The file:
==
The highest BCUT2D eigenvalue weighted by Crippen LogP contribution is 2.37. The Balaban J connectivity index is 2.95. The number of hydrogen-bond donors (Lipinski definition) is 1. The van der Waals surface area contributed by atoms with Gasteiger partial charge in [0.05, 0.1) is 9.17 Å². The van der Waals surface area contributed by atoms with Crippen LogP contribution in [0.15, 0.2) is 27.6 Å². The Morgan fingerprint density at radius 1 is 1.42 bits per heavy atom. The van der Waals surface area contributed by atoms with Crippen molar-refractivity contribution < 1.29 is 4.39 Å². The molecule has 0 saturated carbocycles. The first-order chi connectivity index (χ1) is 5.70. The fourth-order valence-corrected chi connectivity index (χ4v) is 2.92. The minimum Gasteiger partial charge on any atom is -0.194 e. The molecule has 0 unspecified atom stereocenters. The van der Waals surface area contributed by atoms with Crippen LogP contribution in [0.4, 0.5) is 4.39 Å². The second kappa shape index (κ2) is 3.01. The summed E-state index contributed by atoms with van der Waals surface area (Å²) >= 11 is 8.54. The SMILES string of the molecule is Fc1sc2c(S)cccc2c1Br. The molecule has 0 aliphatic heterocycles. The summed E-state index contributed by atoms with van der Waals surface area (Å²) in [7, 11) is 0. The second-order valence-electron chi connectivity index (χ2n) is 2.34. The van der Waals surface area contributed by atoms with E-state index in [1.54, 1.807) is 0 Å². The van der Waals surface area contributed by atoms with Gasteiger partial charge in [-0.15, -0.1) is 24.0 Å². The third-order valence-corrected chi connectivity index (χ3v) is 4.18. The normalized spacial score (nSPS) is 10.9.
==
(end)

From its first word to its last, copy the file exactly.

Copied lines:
The highest BCUT2D eigenvalue weighted by Crippen LogP contribution is 2.37. The Balaban J connectivity index is 2.95. The number of hydrogen-bond donors (Lipinski definition) is 1. The van der Waals surface area contributed by atoms with Gasteiger partial charge in [0.05, 0.1) is 9.17 Å². The van der Waals surface area contributed by atoms with Crippen LogP contribution in [0.15, 0.2) is 27.6 Å². The Morgan fingerprint density at radius 1 is 1.42 bits per heavy atom. The van der Waals surface area contributed by atoms with Crippen molar-refractivity contribution < 1.29 is 4.39 Å². The molecule has 0 saturated carbocycles. The first-order chi connectivity index (χ1) is 5.70. The fourth-order valence-corrected chi connectivity index (χ4v) is 2.92. The minimum Gasteiger partial charge on any atom is -0.194 e. The molecule has 0 unspecified atom stereocenters. The van der Waals surface area contributed by atoms with Crippen LogP contribution in [0.4, 0.5) is 4.39 Å². The second kappa shape index (κ2) is 3.01. The summed E-state index contributed by atoms with van der Waals surface area (Å²) >= 11 is 8.54. The SMILES string of the molecule is Fc1sc2c(S)cccc2c1Br. The molecule has 0 aliphatic heterocycles. The summed E-state index contributed by atoms with van der Waals surface area (Å²) in [7, 11) is 0. The second-order valence-electron chi connectivity index (χ2n) is 2.34. The van der Waals surface area contributed by atoms with E-state index in [1.54, 1.807) is 0 Å². The van der Waals surface area contributed by atoms with Gasteiger partial charge in [-0.15, -0.1) is 24.0 Å². The third-order valence-corrected chi connectivity index (χ3v) is 4.18. The normalized spacial score (nSPS) is 10.9.